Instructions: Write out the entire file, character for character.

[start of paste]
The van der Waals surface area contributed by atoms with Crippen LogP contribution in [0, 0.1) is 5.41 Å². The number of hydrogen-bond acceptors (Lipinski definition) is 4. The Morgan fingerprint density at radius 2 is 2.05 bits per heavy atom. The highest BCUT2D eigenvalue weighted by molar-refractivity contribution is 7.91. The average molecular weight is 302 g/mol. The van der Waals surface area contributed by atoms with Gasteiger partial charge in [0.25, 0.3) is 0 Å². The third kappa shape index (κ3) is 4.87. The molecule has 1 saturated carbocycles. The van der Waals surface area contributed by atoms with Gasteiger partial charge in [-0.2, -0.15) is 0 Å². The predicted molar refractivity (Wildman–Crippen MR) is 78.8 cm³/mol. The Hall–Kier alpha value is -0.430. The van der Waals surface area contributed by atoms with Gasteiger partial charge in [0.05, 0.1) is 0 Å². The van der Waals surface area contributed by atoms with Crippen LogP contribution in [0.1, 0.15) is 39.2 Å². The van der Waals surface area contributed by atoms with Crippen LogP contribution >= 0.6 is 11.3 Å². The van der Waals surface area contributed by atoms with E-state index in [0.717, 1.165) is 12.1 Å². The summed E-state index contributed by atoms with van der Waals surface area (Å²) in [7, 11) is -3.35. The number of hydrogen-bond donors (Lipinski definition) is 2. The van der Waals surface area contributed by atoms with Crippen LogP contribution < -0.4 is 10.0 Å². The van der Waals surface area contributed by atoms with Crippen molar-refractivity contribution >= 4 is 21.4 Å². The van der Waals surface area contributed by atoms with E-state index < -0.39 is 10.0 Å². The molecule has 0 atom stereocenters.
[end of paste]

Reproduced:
The van der Waals surface area contributed by atoms with Crippen LogP contribution in [0, 0.1) is 5.41 Å². The number of hydrogen-bond acceptors (Lipinski definition) is 4. The Morgan fingerprint density at radius 2 is 2.05 bits per heavy atom. The highest BCUT2D eigenvalue weighted by molar-refractivity contribution is 7.91. The average molecular weight is 302 g/mol. The van der Waals surface area contributed by atoms with Gasteiger partial charge in [0.25, 0.3) is 0 Å². The third kappa shape index (κ3) is 4.87. The molecule has 1 saturated carbocycles. The van der Waals surface area contributed by atoms with Gasteiger partial charge in [-0.2, -0.15) is 0 Å². The predicted molar refractivity (Wildman–Crippen MR) is 78.8 cm³/mol. The Hall–Kier alpha value is -0.430. The van der Waals surface area contributed by atoms with Gasteiger partial charge in [0.05, 0.1) is 0 Å². The van der Waals surface area contributed by atoms with Crippen LogP contribution in [0.1, 0.15) is 39.2 Å². The van der Waals surface area contributed by atoms with Crippen LogP contribution >= 0.6 is 11.3 Å². The van der Waals surface area contributed by atoms with E-state index in [0.717, 1.165) is 12.1 Å². The summed E-state index contributed by atoms with van der Waals surface area (Å²) in [7, 11) is -3.35. The number of hydrogen-bond donors (Lipinski definition) is 2. The van der Waals surface area contributed by atoms with Crippen LogP contribution < -0.4 is 10.0 Å². The van der Waals surface area contributed by atoms with Crippen molar-refractivity contribution >= 4 is 21.4 Å². The van der Waals surface area contributed by atoms with E-state index < -0.39 is 10.0 Å². The molecule has 0 atom stereocenters.